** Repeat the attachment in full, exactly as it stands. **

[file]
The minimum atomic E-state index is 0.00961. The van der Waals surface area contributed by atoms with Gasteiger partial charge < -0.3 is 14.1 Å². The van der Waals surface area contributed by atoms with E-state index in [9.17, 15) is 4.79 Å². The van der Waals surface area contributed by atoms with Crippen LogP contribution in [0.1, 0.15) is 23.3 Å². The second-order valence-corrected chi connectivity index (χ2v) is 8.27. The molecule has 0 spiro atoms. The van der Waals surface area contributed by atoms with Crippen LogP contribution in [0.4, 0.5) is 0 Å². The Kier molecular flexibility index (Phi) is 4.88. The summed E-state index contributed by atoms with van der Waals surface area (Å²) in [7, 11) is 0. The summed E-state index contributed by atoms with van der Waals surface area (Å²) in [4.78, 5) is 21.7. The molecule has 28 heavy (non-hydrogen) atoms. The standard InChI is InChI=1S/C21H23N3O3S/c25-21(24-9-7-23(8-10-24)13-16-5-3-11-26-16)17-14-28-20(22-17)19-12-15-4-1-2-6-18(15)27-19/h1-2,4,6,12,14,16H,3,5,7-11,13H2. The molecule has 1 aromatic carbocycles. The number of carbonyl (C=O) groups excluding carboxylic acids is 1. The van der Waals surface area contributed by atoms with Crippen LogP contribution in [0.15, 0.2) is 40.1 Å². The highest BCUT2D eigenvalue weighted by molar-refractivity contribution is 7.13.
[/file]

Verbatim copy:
The minimum atomic E-state index is 0.00961. The van der Waals surface area contributed by atoms with Gasteiger partial charge < -0.3 is 14.1 Å². The van der Waals surface area contributed by atoms with E-state index in [9.17, 15) is 4.79 Å². The van der Waals surface area contributed by atoms with Crippen LogP contribution in [0.1, 0.15) is 23.3 Å². The second-order valence-corrected chi connectivity index (χ2v) is 8.27. The molecule has 0 spiro atoms. The van der Waals surface area contributed by atoms with Crippen LogP contribution in [0.4, 0.5) is 0 Å². The Kier molecular flexibility index (Phi) is 4.88. The summed E-state index contributed by atoms with van der Waals surface area (Å²) in [7, 11) is 0. The summed E-state index contributed by atoms with van der Waals surface area (Å²) in [4.78, 5) is 21.7. The molecule has 28 heavy (non-hydrogen) atoms. The standard InChI is InChI=1S/C21H23N3O3S/c25-21(24-9-7-23(8-10-24)13-16-5-3-11-26-16)17-14-28-20(22-17)19-12-15-4-1-2-6-18(15)27-19/h1-2,4,6,12,14,16H,3,5,7-11,13H2. The molecule has 1 aromatic carbocycles. The number of carbonyl (C=O) groups excluding carboxylic acids is 1. The van der Waals surface area contributed by atoms with Crippen LogP contribution in [0.15, 0.2) is 40.1 Å². The highest BCUT2D eigenvalue weighted by molar-refractivity contribution is 7.13.